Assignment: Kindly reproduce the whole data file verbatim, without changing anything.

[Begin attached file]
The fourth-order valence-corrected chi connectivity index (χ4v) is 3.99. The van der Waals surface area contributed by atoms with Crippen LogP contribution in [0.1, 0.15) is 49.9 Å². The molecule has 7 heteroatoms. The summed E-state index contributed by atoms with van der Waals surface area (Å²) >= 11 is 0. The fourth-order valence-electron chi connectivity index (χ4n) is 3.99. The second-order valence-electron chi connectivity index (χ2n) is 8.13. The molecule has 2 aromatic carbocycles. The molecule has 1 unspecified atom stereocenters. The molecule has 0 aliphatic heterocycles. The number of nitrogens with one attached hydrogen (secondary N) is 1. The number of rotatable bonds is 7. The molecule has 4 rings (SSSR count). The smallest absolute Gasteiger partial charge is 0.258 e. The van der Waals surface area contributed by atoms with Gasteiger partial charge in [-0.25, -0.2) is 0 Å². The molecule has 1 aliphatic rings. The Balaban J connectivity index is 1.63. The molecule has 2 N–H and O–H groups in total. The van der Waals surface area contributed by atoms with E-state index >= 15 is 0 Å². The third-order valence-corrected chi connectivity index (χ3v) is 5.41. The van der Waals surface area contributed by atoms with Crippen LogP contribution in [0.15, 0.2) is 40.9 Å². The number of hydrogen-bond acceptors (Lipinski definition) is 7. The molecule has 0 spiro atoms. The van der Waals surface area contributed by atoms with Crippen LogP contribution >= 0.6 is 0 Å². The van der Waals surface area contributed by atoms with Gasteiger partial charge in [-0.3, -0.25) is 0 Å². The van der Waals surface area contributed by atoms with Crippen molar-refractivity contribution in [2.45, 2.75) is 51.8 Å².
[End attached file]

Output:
The fourth-order valence-corrected chi connectivity index (χ4v) is 3.99. The van der Waals surface area contributed by atoms with Crippen LogP contribution in [0.1, 0.15) is 49.9 Å². The molecule has 7 heteroatoms. The summed E-state index contributed by atoms with van der Waals surface area (Å²) >= 11 is 0. The fourth-order valence-electron chi connectivity index (χ4n) is 3.99. The second-order valence-electron chi connectivity index (χ2n) is 8.13. The molecule has 2 aromatic carbocycles. The molecule has 1 unspecified atom stereocenters. The molecule has 0 aliphatic heterocycles. The number of nitrogens with one attached hydrogen (secondary N) is 1. The number of rotatable bonds is 7. The molecule has 4 rings (SSSR count). The smallest absolute Gasteiger partial charge is 0.258 e. The van der Waals surface area contributed by atoms with Gasteiger partial charge in [-0.25, -0.2) is 0 Å². The molecule has 1 aliphatic rings. The Balaban J connectivity index is 1.63. The molecule has 2 N–H and O–H groups in total. The van der Waals surface area contributed by atoms with E-state index >= 15 is 0 Å². The third-order valence-corrected chi connectivity index (χ3v) is 5.41. The van der Waals surface area contributed by atoms with Crippen LogP contribution in [0.15, 0.2) is 40.9 Å². The number of hydrogen-bond acceptors (Lipinski definition) is 7. The molecule has 0 spiro atoms. The van der Waals surface area contributed by atoms with Crippen LogP contribution >= 0.6 is 0 Å². The van der Waals surface area contributed by atoms with Gasteiger partial charge in [-0.3, -0.25) is 0 Å². The van der Waals surface area contributed by atoms with Crippen molar-refractivity contribution in [2.45, 2.75) is 51.8 Å².